Sometimes in fishing it pays to... well, not pay anything. If I can make it, find it or tie it myself I generally do. This not only saves you a few quid but adds a certain satisfaction to the sport. I love catching on my own, home-rolled flies, for example. I also like swapping and receiving freebies from fellow anglers. As a fishing writer you have to make the most of these perks because, aside from the big stuff like books, much of the time you get the feeling third world child labourers are paid better.
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This lovely perch was one of several taken on some cracking "Martin's Minnow" flies sent to me by Martin Smith (keep an eye on www.flyforcoarse.com for a step by step in the next few weeks- plus a link to order from him). I'd vowed to give them a swim ages ago but got snowed under with work. At long last though, I managed to take an evening stroll on the Grand Western Canal near Tiverton. Having located a shoal of fish under a bridge, I was happily wrestling one after another in on the flies- each as greedy, and small, as the last. I fancied a bigger one but thought nothing of it as I wandered onwards. However, on the way back to the car at the end the light was going and I had that gut instinct that makes many an angler late for dinner which says "I think I'll have just one more crack". I hooked the fish virtually on the bottom and it gave a nice deep, lolloping if unspectacular fight. With bits of dorsal fin missing and worn scales it had that retired, punched too many times boxer look. I love perch though- and at 1lb 13oz this was a good one for such a small canal.
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Equally appealing to my cheapskate side was a trip to Creedy Lakes today using bait that cost only some work with a garden fork in the compost heap. Call me tight, but finances are only one reason for this decision. Boilies are not only expensive but overrated on busy fisheries, in my humble opinion. 95% of visitors must use them- and as often as not blank on them. Why such a stranglehold? Simple- the whole carp fishing world is full of anglers who get free bait in exchange for saying "you must use this to catch." It is of course utter horse manure, designed to separate pound coins from pockets. Yes, boilies have their uses and I have also been a bait field tester in the past- but I detest dishonesty. As I've explained before, I'll often use boilies for less pressured waters- but if everyone is using them, carp will become extremely suspicious and there are much more effective baits. Worms are one of them.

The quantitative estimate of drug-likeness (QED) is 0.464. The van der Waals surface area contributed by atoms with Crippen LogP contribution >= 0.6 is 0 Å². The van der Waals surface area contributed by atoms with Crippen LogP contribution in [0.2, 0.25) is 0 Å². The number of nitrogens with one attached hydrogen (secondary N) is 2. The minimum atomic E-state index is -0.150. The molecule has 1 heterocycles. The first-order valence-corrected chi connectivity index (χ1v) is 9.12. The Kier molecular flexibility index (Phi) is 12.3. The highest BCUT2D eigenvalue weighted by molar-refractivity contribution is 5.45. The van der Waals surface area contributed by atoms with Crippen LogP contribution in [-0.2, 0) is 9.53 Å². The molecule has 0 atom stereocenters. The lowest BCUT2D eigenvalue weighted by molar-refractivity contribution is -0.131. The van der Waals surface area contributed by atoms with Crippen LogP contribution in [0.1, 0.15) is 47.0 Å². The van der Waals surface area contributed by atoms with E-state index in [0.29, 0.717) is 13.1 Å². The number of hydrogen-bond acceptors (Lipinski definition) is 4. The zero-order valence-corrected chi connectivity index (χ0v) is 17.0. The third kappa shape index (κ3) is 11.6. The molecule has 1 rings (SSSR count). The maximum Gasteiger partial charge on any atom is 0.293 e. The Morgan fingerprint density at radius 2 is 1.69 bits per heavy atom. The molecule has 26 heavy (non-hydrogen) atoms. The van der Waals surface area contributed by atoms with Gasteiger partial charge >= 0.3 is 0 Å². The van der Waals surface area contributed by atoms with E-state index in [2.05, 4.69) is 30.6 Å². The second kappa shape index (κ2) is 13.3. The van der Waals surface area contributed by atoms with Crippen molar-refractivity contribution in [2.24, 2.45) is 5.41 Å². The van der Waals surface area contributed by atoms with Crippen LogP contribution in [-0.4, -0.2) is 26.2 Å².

Anyway, I digress but the main lake at Creedy proved tough. Strange because I really fancied the end where a mild wind had been pushing in all week from the same direction. Nobody on the lake was catching anything. I had a couple of small "pasties" on the worm but just couldn't hook anything bigger, so I tried baiting with some chopped worm right in one of the craggy corners, where the bivvies steer clear. I didn't fish it immediately, but kept returning for a look. A swirling tail pattern told me all I needed to know a little later. Within five minutes of lowering in a double red worm bait, direct to a size 10 hook and 10lb line, I was in: